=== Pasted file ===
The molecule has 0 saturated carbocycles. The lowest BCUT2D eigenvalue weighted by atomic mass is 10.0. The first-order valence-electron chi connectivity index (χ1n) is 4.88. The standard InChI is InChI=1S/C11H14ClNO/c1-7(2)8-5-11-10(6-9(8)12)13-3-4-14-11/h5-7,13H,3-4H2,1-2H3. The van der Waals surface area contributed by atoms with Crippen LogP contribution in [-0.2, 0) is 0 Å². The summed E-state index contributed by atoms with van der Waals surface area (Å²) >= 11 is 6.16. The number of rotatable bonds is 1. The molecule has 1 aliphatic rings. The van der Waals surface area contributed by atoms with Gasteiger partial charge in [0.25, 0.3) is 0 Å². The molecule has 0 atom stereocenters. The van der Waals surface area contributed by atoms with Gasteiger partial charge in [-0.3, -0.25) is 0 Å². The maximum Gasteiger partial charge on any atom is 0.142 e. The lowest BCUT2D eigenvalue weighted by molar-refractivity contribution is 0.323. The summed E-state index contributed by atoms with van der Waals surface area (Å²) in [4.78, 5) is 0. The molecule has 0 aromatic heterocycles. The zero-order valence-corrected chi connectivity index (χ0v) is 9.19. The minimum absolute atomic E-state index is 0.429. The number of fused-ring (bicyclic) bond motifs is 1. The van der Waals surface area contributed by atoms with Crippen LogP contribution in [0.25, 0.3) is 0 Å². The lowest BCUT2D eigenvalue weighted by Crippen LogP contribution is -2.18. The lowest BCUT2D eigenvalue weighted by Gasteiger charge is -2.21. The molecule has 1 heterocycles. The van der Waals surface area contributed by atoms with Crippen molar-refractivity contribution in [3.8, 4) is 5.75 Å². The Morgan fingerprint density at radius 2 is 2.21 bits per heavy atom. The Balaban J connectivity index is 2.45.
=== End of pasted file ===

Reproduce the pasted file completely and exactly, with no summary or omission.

The molecule has 0 saturated carbocycles. The lowest BCUT2D eigenvalue weighted by atomic mass is 10.0. The first-order valence-electron chi connectivity index (χ1n) is 4.88. The standard InChI is InChI=1S/C11H14ClNO/c1-7(2)8-5-11-10(6-9(8)12)13-3-4-14-11/h5-7,13H,3-4H2,1-2H3. The van der Waals surface area contributed by atoms with Crippen LogP contribution in [-0.2, 0) is 0 Å². The summed E-state index contributed by atoms with van der Waals surface area (Å²) >= 11 is 6.16. The number of rotatable bonds is 1. The molecule has 1 aliphatic rings. The van der Waals surface area contributed by atoms with Gasteiger partial charge in [0.25, 0.3) is 0 Å². The molecule has 0 atom stereocenters. The van der Waals surface area contributed by atoms with Gasteiger partial charge in [-0.3, -0.25) is 0 Å². The maximum Gasteiger partial charge on any atom is 0.142 e. The lowest BCUT2D eigenvalue weighted by molar-refractivity contribution is 0.323. The summed E-state index contributed by atoms with van der Waals surface area (Å²) in [4.78, 5) is 0. The molecule has 0 aromatic heterocycles. The zero-order valence-corrected chi connectivity index (χ0v) is 9.19. The minimum absolute atomic E-state index is 0.429. The number of fused-ring (bicyclic) bond motifs is 1. The van der Waals surface area contributed by atoms with Crippen LogP contribution in [0.25, 0.3) is 0 Å². The lowest BCUT2D eigenvalue weighted by Crippen LogP contribution is -2.18. The lowest BCUT2D eigenvalue weighted by Gasteiger charge is -2.21. The molecule has 1 heterocycles. The van der Waals surface area contributed by atoms with Crippen molar-refractivity contribution in [3.8, 4) is 5.75 Å². The Morgan fingerprint density at radius 2 is 2.21 bits per heavy atom. The Balaban J connectivity index is 2.45.